May Flowers with (virtual) Book Talks 
Press Release · Tuesday, May 4, 2021

Washington, DC

The National Archives presents a veritable virtual garden of daytime author book talks this month on topics ranging from First Amendment rights to useless and surprising patents!

Suppressed: Confessions of a Former New York Times DC Correspondent
Thursday, May 6, at noon
Register in advance; watch the live stream on our YouTube Channel.
Millions around the world read the New York Times. But is the legendary publication truly objective? In Suppressed, former Times White House and investigative reporter Robert M. Smith takes readers behind the scenes to learn why some stories make it to print while others are ignored, how the filters work, and how the paper may have suppressed two important stories—the My Lai Massacre and Watergate. With candor and humor, Suppressed traces Smith’s arc from naïveté to cynicism.

Blood and Treasure: Daniel Boone and the Fight for America’s First Frontier
Monday, May 10, at 5 p.m.
Register in advance; watch the live stream on our YouTube Channel
In Blood and Treasure, authors Bob Drury and Tom Clavin tell the true saga of Daniel Boone and the bloody struggle for America's frontier, as told through the eyes of those who witnessed it. It is the mid-18th century, and in the 13 colonies founded by Great Britain, anxious colonists desperate to conquer and settle North America’s “First Frontier” beyond the Appalachian Mountains commence a series of bloody battles. These violent conflicts are waged against the Native American tribes whose lands they covet, the French, and finally against the mother country itself in an American Revolution.

Free Speech: And Why You Should Give a Damn
Thursday, May 13, at noon
Register in advance; watch the live stream on our YouTube Channel
In their brief but bracing book, Free Speech, historian Jonathan Zimmerman and Pulitzer Prize–winning cartoonist Signe Wilkinson tell the story of free speech in America: who established it, who has denounced it, and who has risen to its defense. They make the case for why we should care about it today, when free speech is once again under attack. Across the political spectrum, Americans have demanded the suppression of ideas and images that allegedly threaten our nation. But the biggest danger to America comes not from speech, they argue, but from censorship.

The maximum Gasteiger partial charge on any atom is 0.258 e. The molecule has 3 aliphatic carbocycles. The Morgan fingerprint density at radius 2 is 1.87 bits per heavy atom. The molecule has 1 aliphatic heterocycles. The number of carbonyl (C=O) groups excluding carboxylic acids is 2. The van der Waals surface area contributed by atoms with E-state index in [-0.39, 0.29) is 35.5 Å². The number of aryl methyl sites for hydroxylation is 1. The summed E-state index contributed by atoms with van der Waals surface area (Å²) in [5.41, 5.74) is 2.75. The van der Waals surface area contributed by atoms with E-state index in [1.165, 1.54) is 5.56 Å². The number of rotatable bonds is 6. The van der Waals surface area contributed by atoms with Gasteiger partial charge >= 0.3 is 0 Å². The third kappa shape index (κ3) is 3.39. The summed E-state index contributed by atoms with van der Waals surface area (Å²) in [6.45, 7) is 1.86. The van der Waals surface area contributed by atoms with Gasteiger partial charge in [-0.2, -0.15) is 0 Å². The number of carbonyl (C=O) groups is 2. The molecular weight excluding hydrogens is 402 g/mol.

Democracy by Petition: Popular Politics in Transformation, 1790–1870
Wednesday, May 19, at noon
Register in advance; watch the live stream on our YouTube Channel
Known as the age of democracy, the 19th century witnessed the extension of the franchise and the rise of party politics. In Democracy by Petition, Daniel Carpenter shows that democracy in America emerged also through the transformation of an ancient political tool: the petition, which afforded women and men excluded from formal politics the chance to make their voices heard. This pioneering work of political history recovers the central and largely forgotten role that petitioning played in the formative years of North American democracy.

Brainstorms and Mindfarts: The Best and Brightest, Dumbest and Dimmest Inventions in American History
Thursday, May 27, at noon
Register in advance; watch the live stream on our YouTube Channel.
Innovation and entrepreneurism appear inextricably woven into the American DNA. Throughout American history, great inventors and innovators gazed into the future and saw the products and services that would transform the world. As of 2018, the U.S. Patent & Trademark Office had granted its 10 millionth patent. In Brainstorms and Mindfarts, author Jim Downey presents a collection of the brightest and most innovative American inventions along with the frivolous and utterly useless ones lost to history. 










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This page was last reviewed on May 4, 2021.
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